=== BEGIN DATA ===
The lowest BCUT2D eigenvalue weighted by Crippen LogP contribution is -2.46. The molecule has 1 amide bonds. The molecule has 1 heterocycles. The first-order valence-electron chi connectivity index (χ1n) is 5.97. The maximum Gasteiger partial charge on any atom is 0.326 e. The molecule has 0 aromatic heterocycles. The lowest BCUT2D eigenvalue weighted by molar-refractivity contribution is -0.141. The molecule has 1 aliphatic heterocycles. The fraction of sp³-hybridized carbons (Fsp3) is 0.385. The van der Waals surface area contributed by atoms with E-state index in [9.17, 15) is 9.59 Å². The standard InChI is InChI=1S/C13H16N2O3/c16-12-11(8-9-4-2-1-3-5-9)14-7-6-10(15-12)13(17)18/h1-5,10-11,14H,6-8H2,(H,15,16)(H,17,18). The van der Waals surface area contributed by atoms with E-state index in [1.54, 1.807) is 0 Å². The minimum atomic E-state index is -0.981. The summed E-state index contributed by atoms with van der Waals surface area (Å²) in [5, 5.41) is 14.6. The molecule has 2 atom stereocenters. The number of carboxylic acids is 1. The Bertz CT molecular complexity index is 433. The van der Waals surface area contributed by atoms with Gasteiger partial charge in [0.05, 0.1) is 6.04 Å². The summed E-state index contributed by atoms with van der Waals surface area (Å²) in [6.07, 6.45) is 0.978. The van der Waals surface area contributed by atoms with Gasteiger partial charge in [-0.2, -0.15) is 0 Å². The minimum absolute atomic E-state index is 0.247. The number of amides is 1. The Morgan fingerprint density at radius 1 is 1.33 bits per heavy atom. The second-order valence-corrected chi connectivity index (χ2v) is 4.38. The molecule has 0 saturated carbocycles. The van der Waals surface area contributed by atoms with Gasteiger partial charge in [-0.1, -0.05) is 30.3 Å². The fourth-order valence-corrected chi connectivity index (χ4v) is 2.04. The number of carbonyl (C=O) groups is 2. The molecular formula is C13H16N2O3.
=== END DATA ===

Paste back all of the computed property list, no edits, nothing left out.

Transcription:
The lowest BCUT2D eigenvalue weighted by Crippen LogP contribution is -2.46. The molecule has 1 amide bonds. The molecule has 1 heterocycles. The first-order valence-electron chi connectivity index (χ1n) is 5.97. The maximum Gasteiger partial charge on any atom is 0.326 e. The molecule has 0 aromatic heterocycles. The lowest BCUT2D eigenvalue weighted by molar-refractivity contribution is -0.141. The molecule has 1 aliphatic heterocycles. The fraction of sp³-hybridized carbons (Fsp3) is 0.385. The van der Waals surface area contributed by atoms with E-state index in [9.17, 15) is 9.59 Å². The standard InChI is InChI=1S/C13H16N2O3/c16-12-11(8-9-4-2-1-3-5-9)14-7-6-10(15-12)13(17)18/h1-5,10-11,14H,6-8H2,(H,15,16)(H,17,18). The van der Waals surface area contributed by atoms with E-state index in [1.54, 1.807) is 0 Å². The minimum atomic E-state index is -0.981. The summed E-state index contributed by atoms with van der Waals surface area (Å²) in [5, 5.41) is 14.6. The molecule has 2 atom stereocenters. The number of carboxylic acids is 1. The Bertz CT molecular complexity index is 433. The van der Waals surface area contributed by atoms with Gasteiger partial charge in [0.05, 0.1) is 6.04 Å². The summed E-state index contributed by atoms with van der Waals surface area (Å²) in [6.07, 6.45) is 0.978. The van der Waals surface area contributed by atoms with Gasteiger partial charge in [-0.2, -0.15) is 0 Å². The minimum absolute atomic E-state index is 0.247. The number of amides is 1. The Morgan fingerprint density at radius 1 is 1.33 bits per heavy atom. The second-order valence-corrected chi connectivity index (χ2v) is 4.38. The molecule has 0 saturated carbocycles. The van der Waals surface area contributed by atoms with Gasteiger partial charge in [-0.1, -0.05) is 30.3 Å². The fourth-order valence-corrected chi connectivity index (χ4v) is 2.04. The number of carbonyl (C=O) groups is 2. The molecular formula is C13H16N2O3.